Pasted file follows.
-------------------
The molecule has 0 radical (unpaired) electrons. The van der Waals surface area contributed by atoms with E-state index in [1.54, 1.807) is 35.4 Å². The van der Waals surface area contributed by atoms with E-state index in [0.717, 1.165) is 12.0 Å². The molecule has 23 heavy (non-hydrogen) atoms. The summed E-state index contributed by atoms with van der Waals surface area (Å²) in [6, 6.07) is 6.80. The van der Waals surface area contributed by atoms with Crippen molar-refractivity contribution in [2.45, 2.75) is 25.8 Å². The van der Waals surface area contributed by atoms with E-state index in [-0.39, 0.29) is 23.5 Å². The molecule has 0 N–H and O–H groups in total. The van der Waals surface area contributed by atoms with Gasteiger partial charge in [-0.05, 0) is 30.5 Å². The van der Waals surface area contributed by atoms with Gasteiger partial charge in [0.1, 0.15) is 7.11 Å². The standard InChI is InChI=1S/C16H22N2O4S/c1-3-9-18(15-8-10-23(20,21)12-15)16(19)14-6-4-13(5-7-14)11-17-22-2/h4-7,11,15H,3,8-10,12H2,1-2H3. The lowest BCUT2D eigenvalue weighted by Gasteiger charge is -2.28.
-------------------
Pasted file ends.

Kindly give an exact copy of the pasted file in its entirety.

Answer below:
The molecule has 0 radical (unpaired) electrons. The van der Waals surface area contributed by atoms with E-state index in [1.54, 1.807) is 35.4 Å². The van der Waals surface area contributed by atoms with E-state index in [0.717, 1.165) is 12.0 Å². The molecule has 23 heavy (non-hydrogen) atoms. The summed E-state index contributed by atoms with van der Waals surface area (Å²) in [6, 6.07) is 6.80. The van der Waals surface area contributed by atoms with Crippen molar-refractivity contribution in [2.45, 2.75) is 25.8 Å². The van der Waals surface area contributed by atoms with E-state index in [-0.39, 0.29) is 23.5 Å². The molecule has 0 N–H and O–H groups in total. The van der Waals surface area contributed by atoms with Gasteiger partial charge in [-0.05, 0) is 30.5 Å². The van der Waals surface area contributed by atoms with Gasteiger partial charge in [0.1, 0.15) is 7.11 Å². The standard InChI is InChI=1S/C16H22N2O4S/c1-3-9-18(15-8-10-23(20,21)12-15)16(19)14-6-4-13(5-7-14)11-17-22-2/h4-7,11,15H,3,8-10,12H2,1-2H3. The lowest BCUT2D eigenvalue weighted by Gasteiger charge is -2.28.